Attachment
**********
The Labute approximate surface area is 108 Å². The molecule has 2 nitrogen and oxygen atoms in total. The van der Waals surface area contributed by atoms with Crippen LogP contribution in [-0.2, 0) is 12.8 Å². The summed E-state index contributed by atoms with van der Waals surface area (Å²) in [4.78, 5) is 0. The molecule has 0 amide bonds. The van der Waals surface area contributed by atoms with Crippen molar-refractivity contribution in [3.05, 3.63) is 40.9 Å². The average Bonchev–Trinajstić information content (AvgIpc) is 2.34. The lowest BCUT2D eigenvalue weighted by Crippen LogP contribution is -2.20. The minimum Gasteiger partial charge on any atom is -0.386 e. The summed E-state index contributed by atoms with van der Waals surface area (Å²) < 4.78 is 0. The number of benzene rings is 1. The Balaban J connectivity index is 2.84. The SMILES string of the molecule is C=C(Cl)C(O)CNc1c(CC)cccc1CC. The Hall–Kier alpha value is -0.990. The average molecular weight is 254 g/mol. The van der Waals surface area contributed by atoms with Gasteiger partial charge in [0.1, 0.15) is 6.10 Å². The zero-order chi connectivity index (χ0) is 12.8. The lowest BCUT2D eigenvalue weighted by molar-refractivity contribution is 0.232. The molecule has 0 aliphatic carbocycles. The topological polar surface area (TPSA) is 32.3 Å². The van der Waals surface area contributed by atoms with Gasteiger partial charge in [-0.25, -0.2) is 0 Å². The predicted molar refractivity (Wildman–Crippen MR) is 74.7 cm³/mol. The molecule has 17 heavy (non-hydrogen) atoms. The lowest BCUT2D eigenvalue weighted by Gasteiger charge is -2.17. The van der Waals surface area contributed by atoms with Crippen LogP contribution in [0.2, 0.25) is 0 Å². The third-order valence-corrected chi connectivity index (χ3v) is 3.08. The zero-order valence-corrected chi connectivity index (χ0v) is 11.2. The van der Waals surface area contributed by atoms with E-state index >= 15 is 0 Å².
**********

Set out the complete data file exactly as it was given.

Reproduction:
The Labute approximate surface area is 108 Å². The molecule has 2 nitrogen and oxygen atoms in total. The van der Waals surface area contributed by atoms with Crippen LogP contribution in [-0.2, 0) is 12.8 Å². The summed E-state index contributed by atoms with van der Waals surface area (Å²) in [4.78, 5) is 0. The molecule has 0 amide bonds. The van der Waals surface area contributed by atoms with Crippen molar-refractivity contribution in [3.05, 3.63) is 40.9 Å². The average Bonchev–Trinajstić information content (AvgIpc) is 2.34. The lowest BCUT2D eigenvalue weighted by Crippen LogP contribution is -2.20. The minimum Gasteiger partial charge on any atom is -0.386 e. The summed E-state index contributed by atoms with van der Waals surface area (Å²) < 4.78 is 0. The number of benzene rings is 1. The Balaban J connectivity index is 2.84. The SMILES string of the molecule is C=C(Cl)C(O)CNc1c(CC)cccc1CC. The Hall–Kier alpha value is -0.990. The average molecular weight is 254 g/mol. The van der Waals surface area contributed by atoms with Gasteiger partial charge in [0.1, 0.15) is 6.10 Å². The zero-order chi connectivity index (χ0) is 12.8. The lowest BCUT2D eigenvalue weighted by molar-refractivity contribution is 0.232. The molecule has 0 aliphatic carbocycles. The topological polar surface area (TPSA) is 32.3 Å². The van der Waals surface area contributed by atoms with Gasteiger partial charge in [-0.25, -0.2) is 0 Å². The predicted molar refractivity (Wildman–Crippen MR) is 74.7 cm³/mol. The molecule has 17 heavy (non-hydrogen) atoms. The lowest BCUT2D eigenvalue weighted by Gasteiger charge is -2.17. The van der Waals surface area contributed by atoms with Crippen LogP contribution in [0.2, 0.25) is 0 Å². The third-order valence-corrected chi connectivity index (χ3v) is 3.08. The zero-order valence-corrected chi connectivity index (χ0v) is 11.2. The van der Waals surface area contributed by atoms with E-state index >= 15 is 0 Å².